Understanding and treating canker sores (aphthous ulcers)
Small sores in my mouth have troubled me for years. I get them in my cheeks and under my tongue. They come and go after a week or so. What are they, and what can be done?
Given the location and the symptoms of the small sores you describe, you probably have what are called aphthous ulcers, more commonly known as canker sores. The term “aphtha” means ulcer, literally a break in the skin or mucosa, the lining membranes of the mouth. Aphthous ulcers occur most commonly on movable thinner oral membranes — inside the cheeks, lips and under the tongue, and even on the soft palate at the back of the throat. They rarely occur on tougher more resilient tissues like the gums, surface of the tongue and hard palate.
Aphthous ulcers are most commonly round in appearance with a yellow-gray center and a fiery-red border or “halo.” They are characterized by a tingling or painful sensation anywhere from a few hours to two days before the ulcer/s appear. They may appear during periods of anxiety and stress, when your resistance may not be at its best, and may also be initiated by minor trauma. Canker sores generally persist for a week to ten days and are healed by two weeks, but they can be quite painful and annoying, especially when eating and drinking.
Recurrent aphthous stomatitis (RAS) (“stoma” – mouth; “itis” – inflammation) is distinguished by its tendency to recur with multiple ulcers, which are almost always painful. RAS is one of the most common oral conditions. It affects up to 20-25% of the general population, more frequently women than men. The ulcers usually begin in adolescence and frequently occur in immediate family members. If both parents have the condition, their children have an approximate 90% chance of developing it too.
“Herpetiform aphthae,” which are characterized by small clusters of ulcers, are so-called because they have a similar appearance to ulcers caused by the herpes simplex virus. However ulcers from the herpes virus occur more frequently on the gums and/or hard palate, among other signs and symptoms, which distinguish them from RAS.
RAS ulcers are also characterized on the basis of size; when ulcers are less than a centimeter, they are referred to as “minor,” and when more than a centimeter as “major.” The larger ulcers tend to be more painful and slower to heal.
There is no clear cause for aphthous ulcers (canker sores) and they are not contagious.
There is no clear cause for aphthous ulcers and they are not contagious. Research has shown a correlation with abnormalities of the immune (resistance) system, the process by which the body responds to and fights against infection and disease. In some cases, there may be a dietary or dental product connection. Pain from canker sores can be initiated or triggered by certain foods, which are acidic in nature, like citrus, tomato sauce, or even spicy/seasoned foods. In other cases, underlying medical conditions have been associated with RAS (for example, vitamin deficiencies, anemia, and gastrointestinal (“gastro” – stomach; “intestinal” – digestive tract) diseases. Interestingly, RAS is more commonly seen in non-smokers and may worsen in people who have recently stopped smoking tobacco. A more severe form of RAS may also be associated with immune system disorders like Behcet's syndrome, a rare blood vessel disease.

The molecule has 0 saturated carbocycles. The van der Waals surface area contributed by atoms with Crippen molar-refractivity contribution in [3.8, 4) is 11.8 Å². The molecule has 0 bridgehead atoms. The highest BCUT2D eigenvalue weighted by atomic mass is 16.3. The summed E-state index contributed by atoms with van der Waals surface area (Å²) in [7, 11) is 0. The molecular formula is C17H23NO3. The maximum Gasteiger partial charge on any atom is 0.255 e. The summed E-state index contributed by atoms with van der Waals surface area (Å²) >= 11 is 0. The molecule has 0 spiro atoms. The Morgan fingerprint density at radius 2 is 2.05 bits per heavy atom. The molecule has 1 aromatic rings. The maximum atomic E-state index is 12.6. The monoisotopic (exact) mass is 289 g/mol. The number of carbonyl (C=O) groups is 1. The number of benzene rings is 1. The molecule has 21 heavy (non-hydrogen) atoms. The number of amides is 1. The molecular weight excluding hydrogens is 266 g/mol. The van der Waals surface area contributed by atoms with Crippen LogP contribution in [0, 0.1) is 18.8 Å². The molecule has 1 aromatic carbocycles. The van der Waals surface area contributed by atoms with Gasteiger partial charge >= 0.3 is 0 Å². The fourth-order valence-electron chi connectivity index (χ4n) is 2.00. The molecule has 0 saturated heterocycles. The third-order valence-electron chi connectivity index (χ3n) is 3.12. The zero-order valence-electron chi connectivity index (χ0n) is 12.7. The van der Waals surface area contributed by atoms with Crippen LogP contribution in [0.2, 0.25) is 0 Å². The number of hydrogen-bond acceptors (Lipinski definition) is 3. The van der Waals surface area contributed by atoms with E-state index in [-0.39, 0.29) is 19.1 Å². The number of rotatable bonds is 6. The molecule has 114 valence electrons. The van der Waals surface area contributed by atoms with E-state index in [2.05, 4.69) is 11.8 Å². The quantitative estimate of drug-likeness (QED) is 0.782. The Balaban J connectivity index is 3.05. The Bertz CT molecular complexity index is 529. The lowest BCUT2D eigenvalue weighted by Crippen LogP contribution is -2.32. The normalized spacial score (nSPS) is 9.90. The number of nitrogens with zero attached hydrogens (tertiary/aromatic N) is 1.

Soothing the Sores
There are several over-the-counter (OTC) products available to help manage mild cases of RAS. Some cover the ulcers, providing protection while they heal; others numb the area temporarily. Prescription options include topical steroids, in gels or rinses, by injection and/or systemic (through the body) medications. The goals of treatment are to decrease severity of pain, frequency and duration of the ulcers and to promote healing more quickly.
Mouth sores should be taken seriously. You should seek dental or medical evaluation if:
- A mouth ulcer or sore has not healed within 2 weeks
- There is an increase in the severity, frequency or duration of the condition
- You are never without a mouth sore
Ulcers or sores that do not heal properly may need to be biopsied, which involves taking a small sample of tissue to be viewed under a microscope, to rule out underlying medical conditions like skin disease, precancer and/or cancer. Other tests including blood tests may also be needed to make a proper diagnosis.
Based on your description, I suspect that you have aphthous ulcers — canker sores and may benefit from trying some OTC products. You may even find that keeping a record of your diet, dental products you use, and lifestyle may help to uncover a connection with this condition. However, if any mouth sore does not heal properly and/or your symptoms are getting worse, please seek dental or medical evaluation. A consultation would help to make sure that the mouth sores are not related to an underlying medical condition while offering an opportunity to provide appropriate medication.